Premises Liability Attorneys in Dayton
When a Property Owner Fails to Provide a Safe Space
Under the body of law known as premises liability, the owner of a building — such as a store, restaurant, hotel, or even the owner of residential property — has a certain amount of responsibility to maintain the safety of the building's guests. The property must be well-maintained and staffed with a reasonable amount of security, and any potential hazards must be removed quickly. Premises liability is a fairly broad area of the law, as it can come into play in a wide variety of situations.
If you suffered injuries because a property owner failed in their duty of care, then talk to the lawyers at The Attkisson Law Firm, LLC, in Dayton. We've handled hundreds of jury trial cases involving a wide variety of personal injury claims, including numerous premises liability cases. We achieved successful results in many of those cases because we're heavy hitters — we fight to win for our clients — and we will do the same for you.
Injured on someone’s property? Reach out to us.
What Does Negligence Look Like?
Common examples of premises liability cases include:
- Slip and fall accidents: Caused by spilled liquids, food, or other debris that can create a slippery or unsafe surface.
- Staircase accidents: Caused by lifted or torn carpeting, loose banisters or safety railings, broken steps, loose board, or crumbling infrastructure.
- Accidents caused by improper maintenance: Including failing to replace light bulbs, install proper lighting, repair electrical or mechanical problems, replace batteries in smoke detectors, and more.
- Failure to hire sufficient security: Results in assaults that can leave a victim seriously or fatally injured.
- Failure to warn visitors of a dangerous animal: Resulting in serious dog bites or other animal attacks that can leave a victim with serious injuries.
If I Have a Case, How Much Will I Get?
There is a common misconception among many people that premises liability cases, in particular slip-and-fall cases, provide millions of dollars in compensation to unqualified victims. The fact is, however, that premises liability cases provide an amount of money appropriate to the situation; enough to compensate the victim for medical bills, lost wages, and loss of enjoyment of life.
If a case does result in a large verdict, it is because the victim has suffered an extremely serious injury that will require lifelong care such as a head injury or a spinal cord fracture. Gross negligence can also lead to large payouts for punitive damages.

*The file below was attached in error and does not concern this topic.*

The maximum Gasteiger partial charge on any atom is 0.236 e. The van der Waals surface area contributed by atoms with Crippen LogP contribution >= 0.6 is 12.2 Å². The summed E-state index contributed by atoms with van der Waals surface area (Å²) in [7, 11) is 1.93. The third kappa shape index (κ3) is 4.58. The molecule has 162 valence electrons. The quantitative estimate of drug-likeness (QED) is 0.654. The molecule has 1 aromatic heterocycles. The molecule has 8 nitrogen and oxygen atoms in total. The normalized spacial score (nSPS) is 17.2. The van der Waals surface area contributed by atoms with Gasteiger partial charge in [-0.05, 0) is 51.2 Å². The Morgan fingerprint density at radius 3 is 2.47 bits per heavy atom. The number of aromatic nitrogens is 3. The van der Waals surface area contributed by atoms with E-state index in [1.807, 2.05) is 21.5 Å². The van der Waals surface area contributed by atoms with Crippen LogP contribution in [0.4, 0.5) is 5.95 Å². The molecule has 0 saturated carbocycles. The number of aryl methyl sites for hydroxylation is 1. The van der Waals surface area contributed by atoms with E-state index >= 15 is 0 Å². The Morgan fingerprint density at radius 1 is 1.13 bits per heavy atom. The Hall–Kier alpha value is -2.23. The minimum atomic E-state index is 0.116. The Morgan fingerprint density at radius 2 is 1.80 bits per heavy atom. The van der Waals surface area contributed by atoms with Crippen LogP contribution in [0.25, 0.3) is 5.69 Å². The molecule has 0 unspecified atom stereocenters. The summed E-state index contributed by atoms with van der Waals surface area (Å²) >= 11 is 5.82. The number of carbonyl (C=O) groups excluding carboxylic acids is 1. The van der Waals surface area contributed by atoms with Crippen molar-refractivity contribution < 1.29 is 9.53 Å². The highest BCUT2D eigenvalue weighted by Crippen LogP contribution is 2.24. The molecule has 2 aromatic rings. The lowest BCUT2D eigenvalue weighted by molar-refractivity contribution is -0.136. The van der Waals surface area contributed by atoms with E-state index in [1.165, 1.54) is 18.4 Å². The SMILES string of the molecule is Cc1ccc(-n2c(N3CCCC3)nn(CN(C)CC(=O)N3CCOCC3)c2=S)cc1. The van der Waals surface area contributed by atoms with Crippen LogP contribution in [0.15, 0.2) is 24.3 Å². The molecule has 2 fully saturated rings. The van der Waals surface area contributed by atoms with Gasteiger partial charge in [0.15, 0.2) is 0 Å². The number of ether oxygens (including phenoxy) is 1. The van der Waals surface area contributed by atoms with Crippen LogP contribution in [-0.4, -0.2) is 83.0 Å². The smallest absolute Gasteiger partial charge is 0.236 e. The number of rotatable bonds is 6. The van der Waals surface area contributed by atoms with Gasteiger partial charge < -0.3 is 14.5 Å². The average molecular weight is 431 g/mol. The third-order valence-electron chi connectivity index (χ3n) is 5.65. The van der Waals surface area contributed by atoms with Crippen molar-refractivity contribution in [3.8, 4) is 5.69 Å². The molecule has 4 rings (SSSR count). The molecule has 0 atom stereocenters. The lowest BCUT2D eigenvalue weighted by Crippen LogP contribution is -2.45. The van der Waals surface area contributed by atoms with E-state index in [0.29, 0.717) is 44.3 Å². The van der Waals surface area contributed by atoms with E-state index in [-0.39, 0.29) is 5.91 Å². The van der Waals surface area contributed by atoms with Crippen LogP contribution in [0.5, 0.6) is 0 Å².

Not all settlement offers are equal. To determine if you should accept an offer or not, it's always a good idea to have a practiced attorney review your case.
Ohio Law: The Open & Obvious Doctrine
In general, premises owners are liable if they allowed a hazardous situation to arise on their property. Spilled oil, for example, could be a slipping hazard to visitors if it is not promptly cleaned up. However, Ohio has a law that makes it much more difficult for victims to successfully pursue their premises liability cases.
It's known as the "open and obvious doctrine." The doctrine states that if a person of reasonable intelligence could be expected to notice and recognize the premises hazard, then the premises owner is not liable for any injuries that the hazard causes. Victims, therefore, must not only prove that the spilled oil was negligently present, but also that it was not an obvious hazard.
This can be difficult, as the nuances of the law are somewhat subjective. Victims who wish to pursue a premises liability claim should consider speaking to a lawyer.
Attractive Nuisances and Trespasser Injuries
Premises liability laws protect the rights of people who have been injured because of negligent property owners, but those protections apply only to visitors — not trespassers. If a person is injured while trespassing on another person’s property, they cannot sue the property owner for damages unless the owner intentionally harmed the trespasser. These protections only apply under certain circumstances.
Although trespassers are generally not protected by premises liability laws, there are exceptions if the “trespasser” is a child. Children are protected under a principle known as the “attractive nuisance doctrine,” which defines the safety precautions that property owners must take to prevent injury to children. It is understood that children do not have the same concept of trespassing as adults, so they are not penalized if they are injured when present on someone else’s property.
The attractive nuisance doctrine also establishes property owners’ responsibilities for protecting the safety of children. A property owner may be liable for a child’s injuries if they were aware of a condition on their property that could endanger children and failed to correct the issue, resulting in harm to a child.
We Can Help You File a Claim
Whether you think you have a claim or you're unsure, don't hesitate to reach out to our Dayton premises liability attorneys. You can rest easy knowing we will have your back from the beginning to the end of your case. To schedule a free consultation,contact us online or call our main office at (937) 230-8330.